Sharp Facts About George Jessel, The "Toastmaster General"

August 14, 2023 | Byron Fast

Sharp Facts About George Jessel, The "Toastmaster General"

Could one poor decision lead to a man’s downfall? That’s the story of George Jessel, whose career imploded because of one moment. Not only that, Jessel’s list of personal scandals became longer than his list of film credits. How did this happen? Let’s check the facts and see.

1. Fate Stepped In

George Jessel was born on April 3, 1898, in New York City—more specifically, Harlem. Both of his parents were Jewish and they were both involved in show business. Jessel’s father wrote plays and mom worked selling tickets at the local theater. Jessel’s father had not done well as a playwright and did not—under any circumstances—want his son to work in the theater.

Dad would have gotten his way, but fate cruelly stepped in.

George Jessell

2. He Had To Work

Yes, Dad didn’t want Jessel in the theater, but he couldn’t stop him. This was for a tragic reason:He didn’t live long enough. When Jessel was just 10 years old his father passed, and Jessel was required to bring home an income.

He started appearing in Vaudeville shows to bring money home for his family. Sadly, this wasn’t enough to put food on the table. American actor, singer, songwriter and film producer George Jessel in black suite and tieUnattributed., Wikimedia Commons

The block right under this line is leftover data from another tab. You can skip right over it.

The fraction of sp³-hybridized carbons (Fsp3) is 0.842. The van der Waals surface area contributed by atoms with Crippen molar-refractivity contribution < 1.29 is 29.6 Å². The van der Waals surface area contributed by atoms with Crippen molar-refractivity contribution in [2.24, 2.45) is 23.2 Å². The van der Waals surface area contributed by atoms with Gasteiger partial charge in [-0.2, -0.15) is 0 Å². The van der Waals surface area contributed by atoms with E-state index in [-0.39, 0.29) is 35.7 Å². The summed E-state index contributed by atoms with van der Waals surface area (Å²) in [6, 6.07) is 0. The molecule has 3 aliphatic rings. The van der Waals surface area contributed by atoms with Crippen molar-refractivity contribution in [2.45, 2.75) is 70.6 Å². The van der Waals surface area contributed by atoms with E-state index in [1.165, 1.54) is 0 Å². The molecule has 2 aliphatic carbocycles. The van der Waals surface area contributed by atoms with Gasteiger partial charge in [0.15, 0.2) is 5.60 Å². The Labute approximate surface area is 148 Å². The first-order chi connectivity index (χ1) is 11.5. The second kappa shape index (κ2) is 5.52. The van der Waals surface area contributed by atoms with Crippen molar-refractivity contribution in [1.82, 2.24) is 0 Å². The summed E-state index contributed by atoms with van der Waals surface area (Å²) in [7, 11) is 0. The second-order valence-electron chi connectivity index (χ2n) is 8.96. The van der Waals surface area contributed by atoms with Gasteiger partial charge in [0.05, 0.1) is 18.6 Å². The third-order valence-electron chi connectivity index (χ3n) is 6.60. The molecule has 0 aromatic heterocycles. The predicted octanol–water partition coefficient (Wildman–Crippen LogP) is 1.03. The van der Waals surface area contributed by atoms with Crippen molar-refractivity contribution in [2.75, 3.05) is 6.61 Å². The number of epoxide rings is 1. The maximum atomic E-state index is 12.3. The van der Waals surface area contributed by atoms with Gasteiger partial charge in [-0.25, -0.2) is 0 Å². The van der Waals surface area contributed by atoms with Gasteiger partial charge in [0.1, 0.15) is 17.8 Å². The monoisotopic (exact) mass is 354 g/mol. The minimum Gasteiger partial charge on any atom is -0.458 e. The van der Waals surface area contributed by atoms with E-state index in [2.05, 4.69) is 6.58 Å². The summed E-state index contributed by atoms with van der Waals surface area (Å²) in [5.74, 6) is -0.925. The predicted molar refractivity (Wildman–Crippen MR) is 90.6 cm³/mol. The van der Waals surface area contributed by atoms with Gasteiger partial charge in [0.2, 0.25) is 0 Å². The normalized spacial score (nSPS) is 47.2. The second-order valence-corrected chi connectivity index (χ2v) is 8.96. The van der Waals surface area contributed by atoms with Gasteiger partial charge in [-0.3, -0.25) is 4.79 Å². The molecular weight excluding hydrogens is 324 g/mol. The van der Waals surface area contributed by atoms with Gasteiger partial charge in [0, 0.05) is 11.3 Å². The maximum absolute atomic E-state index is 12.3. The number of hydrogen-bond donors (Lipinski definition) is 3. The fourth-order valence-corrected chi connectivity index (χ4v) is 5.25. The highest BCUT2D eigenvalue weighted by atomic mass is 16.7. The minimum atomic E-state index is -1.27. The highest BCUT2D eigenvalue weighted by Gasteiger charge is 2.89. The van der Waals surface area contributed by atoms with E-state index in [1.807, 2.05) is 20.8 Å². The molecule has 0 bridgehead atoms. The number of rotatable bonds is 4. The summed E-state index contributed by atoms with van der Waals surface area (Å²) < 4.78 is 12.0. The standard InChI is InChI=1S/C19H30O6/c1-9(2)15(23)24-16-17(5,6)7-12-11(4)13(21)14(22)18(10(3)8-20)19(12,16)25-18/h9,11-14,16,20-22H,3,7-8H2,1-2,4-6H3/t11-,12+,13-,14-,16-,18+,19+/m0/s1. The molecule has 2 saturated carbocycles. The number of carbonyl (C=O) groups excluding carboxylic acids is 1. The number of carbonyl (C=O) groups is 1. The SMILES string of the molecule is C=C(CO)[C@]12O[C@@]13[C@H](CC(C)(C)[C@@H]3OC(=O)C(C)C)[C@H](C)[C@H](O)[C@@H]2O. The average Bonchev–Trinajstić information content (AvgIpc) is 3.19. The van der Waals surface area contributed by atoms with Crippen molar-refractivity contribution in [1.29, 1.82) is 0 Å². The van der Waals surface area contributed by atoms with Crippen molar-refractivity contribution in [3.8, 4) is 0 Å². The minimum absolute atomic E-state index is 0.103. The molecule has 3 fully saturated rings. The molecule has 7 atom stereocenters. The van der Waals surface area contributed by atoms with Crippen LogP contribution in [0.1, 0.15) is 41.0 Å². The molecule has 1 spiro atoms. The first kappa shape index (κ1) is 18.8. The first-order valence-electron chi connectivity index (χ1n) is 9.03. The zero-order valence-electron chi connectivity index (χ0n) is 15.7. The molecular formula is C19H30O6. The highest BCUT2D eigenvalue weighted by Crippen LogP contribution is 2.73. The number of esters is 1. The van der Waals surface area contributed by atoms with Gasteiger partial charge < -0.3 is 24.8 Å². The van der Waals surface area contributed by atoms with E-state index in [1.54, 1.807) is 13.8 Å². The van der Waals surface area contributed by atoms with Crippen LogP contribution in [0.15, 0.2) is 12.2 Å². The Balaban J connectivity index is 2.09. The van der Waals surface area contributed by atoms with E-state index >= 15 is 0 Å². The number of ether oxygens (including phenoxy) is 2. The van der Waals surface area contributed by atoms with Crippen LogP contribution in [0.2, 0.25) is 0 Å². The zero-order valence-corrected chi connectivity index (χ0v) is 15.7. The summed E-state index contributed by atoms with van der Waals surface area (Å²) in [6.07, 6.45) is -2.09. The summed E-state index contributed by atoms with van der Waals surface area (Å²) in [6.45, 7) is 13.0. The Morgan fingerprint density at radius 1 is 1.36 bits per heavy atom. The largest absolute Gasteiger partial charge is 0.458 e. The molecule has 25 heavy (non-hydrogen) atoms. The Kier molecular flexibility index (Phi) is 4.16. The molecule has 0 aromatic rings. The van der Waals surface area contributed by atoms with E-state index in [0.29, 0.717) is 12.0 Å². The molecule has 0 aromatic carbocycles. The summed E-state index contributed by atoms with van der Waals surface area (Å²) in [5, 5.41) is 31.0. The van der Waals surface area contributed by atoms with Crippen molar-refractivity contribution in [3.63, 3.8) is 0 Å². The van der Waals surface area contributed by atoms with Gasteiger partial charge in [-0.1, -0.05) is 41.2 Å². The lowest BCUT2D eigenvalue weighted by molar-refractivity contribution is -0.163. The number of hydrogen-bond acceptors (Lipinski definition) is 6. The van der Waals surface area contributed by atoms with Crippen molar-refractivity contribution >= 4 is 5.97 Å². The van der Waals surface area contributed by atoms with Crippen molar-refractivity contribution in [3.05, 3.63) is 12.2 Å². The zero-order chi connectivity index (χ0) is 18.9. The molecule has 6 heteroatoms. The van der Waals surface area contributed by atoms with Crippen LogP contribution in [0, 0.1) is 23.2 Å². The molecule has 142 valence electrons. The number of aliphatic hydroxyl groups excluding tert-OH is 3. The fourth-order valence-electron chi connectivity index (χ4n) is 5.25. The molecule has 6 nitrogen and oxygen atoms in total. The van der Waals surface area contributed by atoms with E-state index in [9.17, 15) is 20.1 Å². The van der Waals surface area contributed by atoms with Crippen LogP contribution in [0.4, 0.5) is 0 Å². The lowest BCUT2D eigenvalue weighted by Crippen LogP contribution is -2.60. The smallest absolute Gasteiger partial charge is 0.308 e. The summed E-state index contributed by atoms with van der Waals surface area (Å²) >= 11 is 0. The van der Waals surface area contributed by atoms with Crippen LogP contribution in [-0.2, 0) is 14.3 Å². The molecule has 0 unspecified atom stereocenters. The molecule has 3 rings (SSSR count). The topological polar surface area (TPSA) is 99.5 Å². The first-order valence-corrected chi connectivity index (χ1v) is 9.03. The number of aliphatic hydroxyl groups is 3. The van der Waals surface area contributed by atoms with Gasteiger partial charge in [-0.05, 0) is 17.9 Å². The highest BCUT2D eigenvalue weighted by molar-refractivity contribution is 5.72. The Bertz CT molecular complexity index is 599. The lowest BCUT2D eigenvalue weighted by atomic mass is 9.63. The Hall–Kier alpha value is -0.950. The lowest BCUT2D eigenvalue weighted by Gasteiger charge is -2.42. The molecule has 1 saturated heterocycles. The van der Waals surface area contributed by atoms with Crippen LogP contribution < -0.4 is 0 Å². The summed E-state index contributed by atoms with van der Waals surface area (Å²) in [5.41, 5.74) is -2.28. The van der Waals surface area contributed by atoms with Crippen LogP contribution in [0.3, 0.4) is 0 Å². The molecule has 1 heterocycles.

3. His Mom Stepped In

Jessel’s next desperate attempt to become the breadwinner for his family was an inspiration. You see, mom worked at The Imperial Theater and she noticed that the patrons were often bored while waiting for the show to begin. With mom’s help, Jessel formed a threesome of ushers that entertained the patrons of the theater. They called themselves The Imperial Trio after the name of the theater.

This was certainly the start of something big.The Imperial Theatre in ManhattanArchitecture and building. v.56 1924., Wikimedia Commons

4. He Cried About It

Jessel learned a ton about show business while working the aisles at the Imperial, so he was soon ready to move on to bigger things. At the age of 20, he produced and starred in his own solo show, George Jessel’s Troubles. He then moved on to music: His first hit song was “Oh How I Laugh When I Think How I Cried About You”.

The plan was for Jessel to be laughing all the way to the bank.Photo of George Jessel in gray suit and tiePhoto by Mishkin, Wikimedia Commons

5. They Lost It

In 1919, Jessel was ready to make it big. He got a role in the silent movie The Other Man’s Wife. Set during WWI, the studio dedicated the film to the women who stayed at home while their men went to fight. I’d like to say what a great job Jessel did on his first film but I can’t—and it’s for a sad reason. The film has been lost forever.

Sure Jessel was making money as a film actor, but he never forgot the stage.George Jessel By Bert Sharkey in suit and tieBert Sharkey (1886-1953), Wikimedia Commons

6. He Called Home